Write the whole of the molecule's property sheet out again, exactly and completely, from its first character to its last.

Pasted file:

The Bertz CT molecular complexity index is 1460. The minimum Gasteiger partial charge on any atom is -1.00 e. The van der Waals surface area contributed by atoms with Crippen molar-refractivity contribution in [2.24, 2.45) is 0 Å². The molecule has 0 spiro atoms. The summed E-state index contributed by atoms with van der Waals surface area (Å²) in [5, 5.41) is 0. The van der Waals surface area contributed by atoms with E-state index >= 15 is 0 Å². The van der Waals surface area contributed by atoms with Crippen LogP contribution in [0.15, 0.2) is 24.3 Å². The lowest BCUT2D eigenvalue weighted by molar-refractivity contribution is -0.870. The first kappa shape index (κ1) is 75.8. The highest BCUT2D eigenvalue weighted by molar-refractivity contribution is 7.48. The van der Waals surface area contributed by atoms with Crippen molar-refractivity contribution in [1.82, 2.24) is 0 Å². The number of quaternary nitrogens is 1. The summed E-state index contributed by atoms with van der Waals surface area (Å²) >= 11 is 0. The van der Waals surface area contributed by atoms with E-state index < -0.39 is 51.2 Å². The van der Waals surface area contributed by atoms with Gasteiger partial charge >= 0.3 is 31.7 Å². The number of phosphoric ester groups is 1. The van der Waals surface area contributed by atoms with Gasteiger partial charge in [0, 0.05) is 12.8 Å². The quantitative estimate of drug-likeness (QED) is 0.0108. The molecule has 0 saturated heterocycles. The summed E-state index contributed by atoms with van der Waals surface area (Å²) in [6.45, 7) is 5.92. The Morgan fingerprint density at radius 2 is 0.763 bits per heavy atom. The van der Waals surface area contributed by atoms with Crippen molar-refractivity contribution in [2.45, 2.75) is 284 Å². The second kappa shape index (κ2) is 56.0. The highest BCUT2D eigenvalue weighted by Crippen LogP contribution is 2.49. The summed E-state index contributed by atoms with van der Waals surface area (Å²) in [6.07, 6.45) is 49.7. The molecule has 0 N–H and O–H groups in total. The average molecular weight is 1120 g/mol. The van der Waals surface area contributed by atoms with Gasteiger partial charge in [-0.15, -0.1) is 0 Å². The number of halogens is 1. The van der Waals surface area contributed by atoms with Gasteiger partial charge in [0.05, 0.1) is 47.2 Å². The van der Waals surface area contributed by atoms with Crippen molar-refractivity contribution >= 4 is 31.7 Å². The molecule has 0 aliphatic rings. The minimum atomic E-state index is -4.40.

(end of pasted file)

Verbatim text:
The Bertz CT molecular complexity index is 1460. The minimum Gasteiger partial charge on any atom is -1.00 e. The van der Waals surface area contributed by atoms with Crippen molar-refractivity contribution in [2.24, 2.45) is 0 Å². The molecule has 0 spiro atoms. The summed E-state index contributed by atoms with van der Waals surface area (Å²) in [5, 5.41) is 0. The van der Waals surface area contributed by atoms with E-state index >= 15 is 0 Å². The van der Waals surface area contributed by atoms with Crippen LogP contribution in [0.15, 0.2) is 24.3 Å². The lowest BCUT2D eigenvalue weighted by molar-refractivity contribution is -0.870. The first kappa shape index (κ1) is 75.8. The highest BCUT2D eigenvalue weighted by molar-refractivity contribution is 7.48. The van der Waals surface area contributed by atoms with Crippen molar-refractivity contribution in [1.82, 2.24) is 0 Å². The number of quaternary nitrogens is 1. The summed E-state index contributed by atoms with van der Waals surface area (Å²) >= 11 is 0. The van der Waals surface area contributed by atoms with E-state index < -0.39 is 51.2 Å². The van der Waals surface area contributed by atoms with Gasteiger partial charge >= 0.3 is 31.7 Å². The number of phosphoric ester groups is 1. The van der Waals surface area contributed by atoms with Gasteiger partial charge in [0, 0.05) is 12.8 Å². The quantitative estimate of drug-likeness (QED) is 0.0108. The molecule has 0 saturated heterocycles. The summed E-state index contributed by atoms with van der Waals surface area (Å²) in [6.45, 7) is 5.92. The Morgan fingerprint density at radius 2 is 0.763 bits per heavy atom. The van der Waals surface area contributed by atoms with Crippen molar-refractivity contribution in [2.45, 2.75) is 284 Å². The second kappa shape index (κ2) is 56.0. The highest BCUT2D eigenvalue weighted by Crippen LogP contribution is 2.49. The summed E-state index contributed by atoms with van der Waals surface area (Å²) in [6.07, 6.45) is 49.7. The molecule has 0 N–H and O–H groups in total. The average molecular weight is 1120 g/mol. The van der Waals surface area contributed by atoms with Gasteiger partial charge in [-0.15, -0.1) is 0 Å². The number of halogens is 1. The van der Waals surface area contributed by atoms with Gasteiger partial charge in [0.05, 0.1) is 47.2 Å². The van der Waals surface area contributed by atoms with Crippen molar-refractivity contribution >= 4 is 31.7 Å². The molecule has 0 aliphatic rings. The minimum atomic E-state index is -4.40.